Big Ideas for NATO’s New Mission in Iraq

Sharing the burden of keeping down the Islamic State makes sense. But U.S. and NATO leaders should be coldly realistic about what European allies can do—and avoid their mistakes in Afghanistan.

A French soldier, part of the international coalition against the Islamic State, stands guard near Al-Qaim in western Iraq on Feb. 9, 2019.
A French soldier, part of the international coalition against the Islamic State, stands guard near Al-Qaim in western Iraq on Feb. 9, 2019. Daphne Benoit/AFP/Getty Images

Following U.S. President Donald Trump’s calls for America’s allies to “get more involved in the Middle East,” NATO defense ministers last month agreed to “enhance” the Atlantic alliance’s training mission in Iraq. Although the parameters of NATO’s new role are still to be defined, Secretary-General Jens Stoltenberg has indicated it may include taking on some of the tasks currently being performed by U.S. forces in support of Iraqi military units focused on preventing a resurgence of the Islamic State.

In principle, having America’s NATO allies—as well as other coalition partners from around the world—assume greater responsibility for preventing the resurgence of Islamist extremist groups in Iraq makes sense. Why, after all, should the United States shoulder the lion’s share of the burden for keeping terrorism at bay when the rest of the trans-Atlantic community is equally, if not more, threatened by it?

Moreover, as U.S. Defense Secretary Mark Esper has argued, deploying more European forces and military hardware to the Middle East could enable Washington to reduce the U.S. presence there. That in turn might allow the Pentagon to refocus precious resources and attention toward what the 2018 National Defense Strategy identifies as its new top priority: great-power competition, in particular with China in the Indo-Pacific.As the Islamic State shows signs of regenerating, any attempt to outsource too much, too quickly risks becoming a path to failure.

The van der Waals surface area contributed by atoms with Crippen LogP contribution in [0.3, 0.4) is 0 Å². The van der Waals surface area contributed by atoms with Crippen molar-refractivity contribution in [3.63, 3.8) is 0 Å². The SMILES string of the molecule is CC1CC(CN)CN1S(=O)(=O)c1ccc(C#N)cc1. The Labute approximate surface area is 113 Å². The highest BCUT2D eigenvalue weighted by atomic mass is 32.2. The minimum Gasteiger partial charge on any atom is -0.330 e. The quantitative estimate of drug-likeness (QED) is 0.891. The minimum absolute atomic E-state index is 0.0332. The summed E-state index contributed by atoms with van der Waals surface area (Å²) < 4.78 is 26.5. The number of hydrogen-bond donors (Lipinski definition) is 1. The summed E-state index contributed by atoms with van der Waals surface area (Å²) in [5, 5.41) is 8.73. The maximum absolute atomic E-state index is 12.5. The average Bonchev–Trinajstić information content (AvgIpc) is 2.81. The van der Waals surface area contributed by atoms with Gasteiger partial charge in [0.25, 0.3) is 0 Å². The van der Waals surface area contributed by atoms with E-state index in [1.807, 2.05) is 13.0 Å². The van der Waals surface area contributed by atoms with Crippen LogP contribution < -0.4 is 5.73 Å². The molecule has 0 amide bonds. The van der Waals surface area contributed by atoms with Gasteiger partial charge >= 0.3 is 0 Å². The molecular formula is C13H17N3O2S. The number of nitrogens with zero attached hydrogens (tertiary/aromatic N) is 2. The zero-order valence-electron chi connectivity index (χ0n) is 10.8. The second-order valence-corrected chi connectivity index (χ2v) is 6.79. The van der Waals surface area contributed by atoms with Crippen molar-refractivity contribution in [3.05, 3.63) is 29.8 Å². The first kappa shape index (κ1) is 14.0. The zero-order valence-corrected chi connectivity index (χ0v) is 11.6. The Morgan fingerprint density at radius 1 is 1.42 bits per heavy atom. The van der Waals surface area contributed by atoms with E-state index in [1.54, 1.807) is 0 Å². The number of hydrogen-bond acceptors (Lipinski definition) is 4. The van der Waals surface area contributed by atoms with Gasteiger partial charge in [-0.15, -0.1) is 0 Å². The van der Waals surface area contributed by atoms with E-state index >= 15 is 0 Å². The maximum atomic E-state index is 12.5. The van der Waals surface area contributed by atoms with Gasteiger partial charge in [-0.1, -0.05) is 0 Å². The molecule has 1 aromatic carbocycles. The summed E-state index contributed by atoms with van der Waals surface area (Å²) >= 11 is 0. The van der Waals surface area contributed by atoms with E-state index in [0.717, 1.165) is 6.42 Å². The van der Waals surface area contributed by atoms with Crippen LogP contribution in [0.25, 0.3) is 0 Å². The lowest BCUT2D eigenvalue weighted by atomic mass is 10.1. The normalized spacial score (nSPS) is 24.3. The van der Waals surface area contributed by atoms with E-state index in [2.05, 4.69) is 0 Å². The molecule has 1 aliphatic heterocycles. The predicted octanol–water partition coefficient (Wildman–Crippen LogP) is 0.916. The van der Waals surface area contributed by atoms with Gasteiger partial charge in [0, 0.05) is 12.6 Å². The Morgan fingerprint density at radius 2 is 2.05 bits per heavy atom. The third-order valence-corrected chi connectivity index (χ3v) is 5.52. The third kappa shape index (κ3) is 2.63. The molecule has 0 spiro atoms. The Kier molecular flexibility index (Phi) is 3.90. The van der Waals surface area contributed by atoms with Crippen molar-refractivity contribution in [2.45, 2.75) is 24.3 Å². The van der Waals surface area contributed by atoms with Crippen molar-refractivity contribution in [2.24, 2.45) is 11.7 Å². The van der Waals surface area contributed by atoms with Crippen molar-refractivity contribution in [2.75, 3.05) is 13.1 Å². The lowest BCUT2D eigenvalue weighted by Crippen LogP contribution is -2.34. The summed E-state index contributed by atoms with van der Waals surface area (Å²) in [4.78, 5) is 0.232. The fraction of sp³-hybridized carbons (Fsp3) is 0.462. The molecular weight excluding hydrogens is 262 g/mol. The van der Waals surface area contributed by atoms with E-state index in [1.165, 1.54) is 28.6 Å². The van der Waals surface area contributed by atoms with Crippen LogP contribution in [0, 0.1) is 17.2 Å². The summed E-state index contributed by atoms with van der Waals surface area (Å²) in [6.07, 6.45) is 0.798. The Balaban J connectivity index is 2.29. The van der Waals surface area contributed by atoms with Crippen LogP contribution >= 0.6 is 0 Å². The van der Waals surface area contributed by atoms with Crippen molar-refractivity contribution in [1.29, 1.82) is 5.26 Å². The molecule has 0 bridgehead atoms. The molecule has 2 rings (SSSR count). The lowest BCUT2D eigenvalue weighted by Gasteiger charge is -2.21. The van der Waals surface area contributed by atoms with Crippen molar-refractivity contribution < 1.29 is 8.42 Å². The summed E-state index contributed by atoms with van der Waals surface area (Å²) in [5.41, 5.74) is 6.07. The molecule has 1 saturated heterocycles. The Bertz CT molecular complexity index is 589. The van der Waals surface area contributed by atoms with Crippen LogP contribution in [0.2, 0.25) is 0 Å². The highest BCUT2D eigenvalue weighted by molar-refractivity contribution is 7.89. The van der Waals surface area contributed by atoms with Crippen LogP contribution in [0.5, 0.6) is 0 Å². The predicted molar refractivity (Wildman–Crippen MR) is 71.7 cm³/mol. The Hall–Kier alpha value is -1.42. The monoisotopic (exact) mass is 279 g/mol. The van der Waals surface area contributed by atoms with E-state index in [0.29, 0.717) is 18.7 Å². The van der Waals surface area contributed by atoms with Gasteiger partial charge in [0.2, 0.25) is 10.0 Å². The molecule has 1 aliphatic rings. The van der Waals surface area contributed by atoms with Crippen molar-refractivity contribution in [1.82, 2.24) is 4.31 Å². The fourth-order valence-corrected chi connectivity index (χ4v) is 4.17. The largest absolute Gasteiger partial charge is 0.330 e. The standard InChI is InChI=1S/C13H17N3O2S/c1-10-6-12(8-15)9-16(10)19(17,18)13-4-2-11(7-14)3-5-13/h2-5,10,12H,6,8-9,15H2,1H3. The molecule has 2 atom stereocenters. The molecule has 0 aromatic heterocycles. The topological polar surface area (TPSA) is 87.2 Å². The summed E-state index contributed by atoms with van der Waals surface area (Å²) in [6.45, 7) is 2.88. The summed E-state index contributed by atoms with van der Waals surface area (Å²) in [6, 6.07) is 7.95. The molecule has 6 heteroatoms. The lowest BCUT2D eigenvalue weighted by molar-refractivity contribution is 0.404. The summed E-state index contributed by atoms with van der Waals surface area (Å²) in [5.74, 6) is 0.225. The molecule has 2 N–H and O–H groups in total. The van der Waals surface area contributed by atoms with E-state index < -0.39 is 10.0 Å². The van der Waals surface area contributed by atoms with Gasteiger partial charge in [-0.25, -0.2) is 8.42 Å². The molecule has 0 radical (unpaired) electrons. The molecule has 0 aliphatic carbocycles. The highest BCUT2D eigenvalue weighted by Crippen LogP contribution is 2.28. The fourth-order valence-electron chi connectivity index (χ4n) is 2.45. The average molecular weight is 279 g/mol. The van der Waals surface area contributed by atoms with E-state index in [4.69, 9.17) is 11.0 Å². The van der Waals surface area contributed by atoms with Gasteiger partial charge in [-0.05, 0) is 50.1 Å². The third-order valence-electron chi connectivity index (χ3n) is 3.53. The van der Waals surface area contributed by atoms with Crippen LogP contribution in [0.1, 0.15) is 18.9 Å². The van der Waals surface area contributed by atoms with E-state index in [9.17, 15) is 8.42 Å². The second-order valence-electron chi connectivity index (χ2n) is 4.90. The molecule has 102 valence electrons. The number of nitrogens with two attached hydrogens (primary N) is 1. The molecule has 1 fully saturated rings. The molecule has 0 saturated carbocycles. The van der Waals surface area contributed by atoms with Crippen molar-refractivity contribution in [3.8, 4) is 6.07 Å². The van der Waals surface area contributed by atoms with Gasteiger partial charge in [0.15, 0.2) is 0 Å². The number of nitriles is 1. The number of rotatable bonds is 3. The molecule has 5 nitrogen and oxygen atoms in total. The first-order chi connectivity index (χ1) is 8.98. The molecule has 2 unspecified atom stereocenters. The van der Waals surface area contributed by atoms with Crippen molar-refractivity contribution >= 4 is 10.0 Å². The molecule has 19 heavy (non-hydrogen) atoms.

For Iraqi leaders in Baghdad, having foreign forces operate under NATO’s banner might also prove more politically palatable, especially as they face pressure from Iran to expel the U.S. military, or limit its operations, following the U.S. drone strike on Jan. 3 that killed the longtime Quds Force leader Qassem Suleimani.

All these arguments are indeed compelling. Yet history also suggests that U.S. and NATO policymakers need to be cautious—and coldly realistic—about how much European partners, and NATO as an organization, can truly do on their own. Particularly as the Islamic State shows signs of regenerating in Iraq and Syria, any attempt to outsource too much, too quickly to the Atlantic alliance risks becoming a path to failure.

In fact, the United States has made this error before. In the mid-2000s, the George W. Bush administration handed considerable responsibility for Afghanistan’s security to NATO. Much as now in Iraq, it was considered safe to do so because the enemy—in that case the Taliban—was seen as having been largely defeated. And, also like today, it was hoped that getting European governments to dispatch soldiers to Afghanistan would free up American troops, who were stretched thin by competing demands from the war in Iraq.